28. ‘Stow’s Memorandum’ in Gairdner (ed.), Three Fifteenth Century Chronicles (1880). Also quoted in Dockray, Henry VI, Margaret of Anjou and the Wars of the Roses – A Source Book (2000), pp. 48–50.

29. Gillingham, The Wars of the Roses (2001), p. 63.

30. In Summer of Blood (2009), the dramatic new book on the Peasants Revolt, its author Dan Jones points out the greater political coherence of the stated initial principles of Cade’s rebellion (see p. 208).

31. Hinde, England’s Population, p. 26.

32. Dyer, Making a Living in the Middle Ages: The People of Britain 850–1520 (2009), p. 276.

33. Anderson, British population history: from the Black Death to the present day (1996), p. 23.

34. See Gummer, The Scourging Angel: the Black Death in the British Isles (2009), Appendix 1, ‘The Epidemiology of the Black Death: An Overview’, pp. 417–20, for an excellent summary of the debate.

35. Some authors have even higher percentage figures for mortality rates for bubonic and pneumonic plague;e.g. Ziegler, The Black Death (1969), pp. 27–8, has 60–90 per cent for bubonic plague;Gottfried, The black death: natural and human disaster in medieval Europe (1983), p. 2, has 95–100 per cent for pneumonic plague.

36. Dyer, Making a Living in the Middle Ages, p. 272.

37. Gillingham, The Wars of the Roses, p. 8.

38. Dyer, Making a Living in the Middle Ages, Chapter 10, pp. 330–62.

39. Ibid.

40. ODNB, I. M. W. Harvey, ‘Cade, John (d. 1450)’ – doi:10.1093/ref:odnb/4292.

41. Griffiths, The Reign of King Henry VI (1998), p. 644.

42. Davies, An English Chronicle (1856), p. 64.

43. Benet’s Chronicle, Camden Miscellany 24 (1972), p. 164.

44. ODNB, Joseph A. Nigota, ‘Fiennes, James, first Baron Saye and Sele (c.1390– 1450)’ – doi:10.1093/ref:odnb/9411.

45. Benet’s Chronicle, Camden Miscellany 24, p. 165.

46. Gairdner (ed.), ‘Short English Chronicle’ in Three fifteenth-century chronicles (1880), pp. 58–78.

47. Gregory’s Chronicle, 1451–1460, pp. 196–210.

4. AN ABSENT-MINDED KING

1. Wolffe, Henry VI, pp. 14–15 (citing BL, Cotton MS, Cleopatra A xiii reprinted by Jean-Philippe Genet in Four English Political Tracts of the Later Middle Ages, Camden Soc., 1977).

2. Capgrave, The Book of the Illustrious Henries (1858). See also Wolffe, Henry VI, pp. 15–16 and n. 18.

3. Wolffe, Henry VI, pp. 138–9.

4. Watts, Henry VI, p. 169 & n. 187.

5. John Ayto (ed.), Brewer’s Dictionary of Phrase & Fable (2005), p. 405.

6. Wolffe, Henry VI, p. 145.

7. Strong, Coronation, p. 169.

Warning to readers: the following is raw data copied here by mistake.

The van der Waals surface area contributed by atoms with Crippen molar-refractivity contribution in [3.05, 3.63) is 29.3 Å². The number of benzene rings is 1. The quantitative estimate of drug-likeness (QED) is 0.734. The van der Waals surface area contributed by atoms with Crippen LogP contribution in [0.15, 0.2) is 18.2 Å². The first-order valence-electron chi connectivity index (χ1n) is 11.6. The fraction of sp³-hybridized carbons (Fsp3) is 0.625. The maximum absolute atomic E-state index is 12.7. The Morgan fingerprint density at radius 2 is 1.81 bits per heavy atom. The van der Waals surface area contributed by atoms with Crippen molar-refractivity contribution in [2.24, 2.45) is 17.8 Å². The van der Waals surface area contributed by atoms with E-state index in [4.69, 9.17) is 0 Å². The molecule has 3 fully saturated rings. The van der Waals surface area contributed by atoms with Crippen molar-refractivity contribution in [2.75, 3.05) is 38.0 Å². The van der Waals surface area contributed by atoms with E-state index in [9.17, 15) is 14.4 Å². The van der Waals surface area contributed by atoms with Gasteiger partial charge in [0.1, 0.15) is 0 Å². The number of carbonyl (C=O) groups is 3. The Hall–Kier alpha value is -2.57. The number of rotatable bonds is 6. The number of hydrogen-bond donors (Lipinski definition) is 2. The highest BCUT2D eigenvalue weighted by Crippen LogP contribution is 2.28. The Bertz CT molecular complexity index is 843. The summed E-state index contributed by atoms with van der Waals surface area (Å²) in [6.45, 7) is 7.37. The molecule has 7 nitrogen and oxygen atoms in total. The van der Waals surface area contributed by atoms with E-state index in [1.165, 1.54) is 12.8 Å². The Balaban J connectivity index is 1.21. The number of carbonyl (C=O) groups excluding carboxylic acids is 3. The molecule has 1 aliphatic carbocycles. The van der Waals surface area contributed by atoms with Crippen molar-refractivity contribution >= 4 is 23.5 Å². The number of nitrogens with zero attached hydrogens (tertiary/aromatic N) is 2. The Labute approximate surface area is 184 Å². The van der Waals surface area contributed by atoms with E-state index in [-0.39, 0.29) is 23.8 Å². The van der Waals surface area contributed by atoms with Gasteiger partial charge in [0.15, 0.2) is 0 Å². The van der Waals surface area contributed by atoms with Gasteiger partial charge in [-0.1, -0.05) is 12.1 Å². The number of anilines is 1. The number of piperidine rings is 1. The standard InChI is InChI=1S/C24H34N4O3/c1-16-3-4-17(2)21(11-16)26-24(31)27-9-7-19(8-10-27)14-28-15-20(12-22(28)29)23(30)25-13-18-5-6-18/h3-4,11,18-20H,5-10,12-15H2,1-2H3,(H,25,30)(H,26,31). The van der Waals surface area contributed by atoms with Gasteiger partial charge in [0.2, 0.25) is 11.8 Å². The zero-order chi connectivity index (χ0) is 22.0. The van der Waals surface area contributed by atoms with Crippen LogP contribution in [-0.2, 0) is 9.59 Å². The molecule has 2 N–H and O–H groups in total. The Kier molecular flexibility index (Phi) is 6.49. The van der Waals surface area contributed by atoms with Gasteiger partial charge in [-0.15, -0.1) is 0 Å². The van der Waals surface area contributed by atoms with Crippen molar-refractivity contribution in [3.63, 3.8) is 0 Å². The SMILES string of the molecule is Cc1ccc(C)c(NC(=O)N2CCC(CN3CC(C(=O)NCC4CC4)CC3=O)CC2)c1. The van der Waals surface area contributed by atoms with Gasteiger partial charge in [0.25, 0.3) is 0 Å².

8. Modern historians do see similarities between the two rulers, for instance, Henry VI is described as ‘the greatest single disaster in saintly royalty since Edward the Confessor’ in J. W. McKenna, ‘Piety and Propaganda: the Cult of Henry VI’ in Chaucer and Middle English Studies in Honor of R. H. Robbins (Kent, Ohio, 1974), p. 79, quoted in Keith Dockray, Henry VI – A Source Book, pp. xxv and xliii.

9. Curry (contrib. ed.), Given-Wilson (gen. ed.), The Parliament Rolls Of Medieval England (2005), ‘Henry VI: November 1450’, Introduction.

10. Wolffe, Henry VI, p. 138.

11. A slight paraphrase of his statements summarizing Henry VI’s capabilities e.g.: ‘a baby who grew up an imbecile’ (McFarlane, England in the Fifteenth Century, 1981, p. 42); ‘inanity’ (ibid., p. 240);and ‘second childhood succeeded first without the usual interval’ (quoted in Dockray,Henry VI – A Source Book, p. xxv, attrib. to McFarlane in 1938).

12. Griffiths, Henry VI, p. 241. Wolffe, Henry VI, p. 21.

13. Watts, Henry VI and the Politics of Kingship, throughout.

14. ‘Schizophrenia as a permanent problem: some aspects of historical evidence’, History of Psychiatry, 1992 Dec.;3(12): pp. 413–29.

15. ‘Did schizophrenia change the course of English history? The mental illness of Henry VI’, Medical Hypotheses, 59, no. 4 (2002): pp. 416–21.

16. Whethamstede (ed. Riley), Registrum (1872) I, p. 163, cited by Wolffe, Henry VI, p. 272.

17. Curry (contrib. ed.), Given-Wilson (gen ed.), Parliament Rolls, ‘Henry VI: March 1453’, section 32.

18. Findings of a study based on three UK birth cohorts – 1946, 1958 and 1970 – with, to date, detailed examination of the first two. See, firstly: P. Jones, B. Rodgers, R. Murray, M. Marmot, ‘Child development risk factors for adult schizophrenia in the British 1946 birth cohort’. Lancet. (1994); 344(8934): pp. 1398–402. See, additionally, Peter Jones and D. John Done, ‘From Birth to Onset: A developmental perspective of schizophrenia in two national birth cohorts’, pp. 119–36, in Matcheri S. Keshavan and Robin Murray (eds.), Neurodevelopment & adult psychopathology(1997). And also D.J. Done, T.J. Crow, E. C. Johnstone, A. Sacker, ‘Childhood antecedents of schizophrenia and affective illness: social adjustment at ages 7 and 11’ – British Medical Journal (1994); 309: pp. 699–703.

19. E. Walker and R. J. Lewine, ‘Prediction of adult-onset schizophrenia from childhood home movies of the patients’, American Journal of Psychiatry, 147 (1990), pp. 1052–56.

20. The word ‘mania’ used to have a specific psychiatric meaning, but this has been eroded through general use. With thanks to Dr Trevor Turner for this clarification.

21. Blacman, Henry VI, ed. M. R. James (1919).